all that work and more depends on you, our members and our subscribers. i want to thank everybody who has helped support the arms control association in the past. and into the future. and in particular, i want to thank the institutional supporters who make our work possible, including the carnegie corporation of new york, the mcarthur cooperation, the prospect hill foundation, and a key sponsor of today's annual meeting. and i would like to ask sebastian from the foundation here in washington just to take a couple minutes to say a few words, and then we'll introduce our luncheon speaker, rose. zebs a chan? sebastian? >> thank you very much. let me take a moment to say something on behalf of the foundation. we are very happy to cohost once
again the annual forum, the annual meeting of the arms control association. it's one of the general foundations. we are here present in washington, d.c. with an is the largest office of the german political foundation, and we have 30 officers worldwide, also in some of the most difficult regions such as lebanon, we just opened another office, and we have an office in romala, so very important work we are doing there. we share a lot of objective aims with the arms control association. and that's why it's no surprise the 30 years that we are supporting the annual meeting of
the organization, that we really enjoy helping countries in the european perspective to discussions here in washington, d.c., and i think we have two terrific panelist this is morning here. last but not least, i want to thank you, daryl, but also tom kalina and tim for their support and the entire aca team. so i wish you an interestinginginginginginging g i interesting keynote now and look forward to this. thank you. >> thank you very much, sebastinan. very gracious of you. my staff will say something about that later i'm sure. and now we have with us -- vn honored to have with us today, acting undersecretary for state
arms control and international security. unofficially speaking, rose has been a key reason for the progress, i think, over the last three years on several key nuclear risk reduction initiatives. she was a key architect and a key negotiator of the start agreement, which was spoken about earlier today. she's played a key role in the administration's nuclear posture review, which we were discussing the morning, the successful review of the amputee conference. we have investor susan burke who was critical to success at that meeting. also the undersecretary has been a part of the ongoing p5 dialogue on nuclear transparency issues, and also helping to revive reconsideration of the conference of test and treaty and much, much more. so we're very pleased that you're here today, rose. and we conclude you up to the podium to give us an update on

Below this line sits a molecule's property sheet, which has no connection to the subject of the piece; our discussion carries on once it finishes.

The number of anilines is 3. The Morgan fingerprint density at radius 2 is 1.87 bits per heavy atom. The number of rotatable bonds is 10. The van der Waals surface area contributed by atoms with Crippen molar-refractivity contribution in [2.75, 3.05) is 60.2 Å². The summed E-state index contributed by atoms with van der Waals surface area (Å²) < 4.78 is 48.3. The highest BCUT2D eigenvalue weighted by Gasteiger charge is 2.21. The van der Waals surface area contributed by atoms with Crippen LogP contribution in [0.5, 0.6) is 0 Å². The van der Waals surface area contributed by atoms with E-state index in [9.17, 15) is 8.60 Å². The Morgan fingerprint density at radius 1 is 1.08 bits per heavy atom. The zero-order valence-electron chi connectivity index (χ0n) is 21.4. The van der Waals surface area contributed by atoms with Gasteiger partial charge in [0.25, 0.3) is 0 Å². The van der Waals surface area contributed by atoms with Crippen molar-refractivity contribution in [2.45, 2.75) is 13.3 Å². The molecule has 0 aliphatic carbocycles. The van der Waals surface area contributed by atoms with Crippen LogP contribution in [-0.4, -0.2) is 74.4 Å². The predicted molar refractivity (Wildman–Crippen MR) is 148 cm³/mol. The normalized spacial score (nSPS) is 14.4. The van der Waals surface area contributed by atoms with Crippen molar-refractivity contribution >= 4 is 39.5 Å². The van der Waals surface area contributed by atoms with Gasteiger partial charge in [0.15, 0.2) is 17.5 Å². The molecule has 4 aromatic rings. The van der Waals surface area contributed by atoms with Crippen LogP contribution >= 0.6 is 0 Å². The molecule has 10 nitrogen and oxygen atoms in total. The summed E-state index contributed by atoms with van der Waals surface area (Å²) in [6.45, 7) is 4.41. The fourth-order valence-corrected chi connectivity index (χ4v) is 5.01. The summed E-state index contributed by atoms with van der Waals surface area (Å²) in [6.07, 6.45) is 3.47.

the progress to date. and the path ahead, and she will be taking a few questions at the end. so, rose, i welcome you up. [ applause ] >> it's always great to be in this room and to see so many friends and colleagues here. so thank you very much for this opportunity to speak to you again today. and to bring you up the to date on where we are on our arms control and nonproliferation agenda items. i'm always glad to be at the arms control association's annual meeting before coming into government i served on the board, and i know from the inside/out how important this association is. so for the work that you do and for the work that all your talented staff do, as well as the membership of the
organization, i truly want to thank you, because now i'm on the inside of a different booesz, and we really do appreciate all the work that you do to support our efforts in the government. i know that many of you have heard me speak a few times about what's going on in the arms control arena with this administration. i'm not going to sing the same old song today about the standard metaphors. that is, we're setting the stage, we're repairing the way, et cetera. in the simplest terms, i would like to make clear that this president set the agenda, and we have done some important things to move that agenda forward. we are approaching the lowest level at any time since the 1950s, the first full decade of the nuclear age. we are also coming to a time in o ok of this year will we will mark the 50th anniversary of the cuban missile crisis.
and we should look upon this as an important anniversary to truly mark our own progress as we move forward on the president's agenda, laid out in prague. to move toward the peace and security of a world without nuclear weapons. we have come so far since then, that is the cuban missile crisis of 1962, and now we have setting the stage to move towards new accomplishments. i understand you've already taken up the topic of a new stark treaty this morning. so i'm not going to go into details of the treaty, per se, but i did want to reiterate and underscore that the implementation of the treaty is going very well indeed. the russians just arrived in the united states this weekend for another inspection under the treaty. they're out at an air force base. it is their seventh inspection this year, so far this treaty year, which begins in feab. so there is an intensive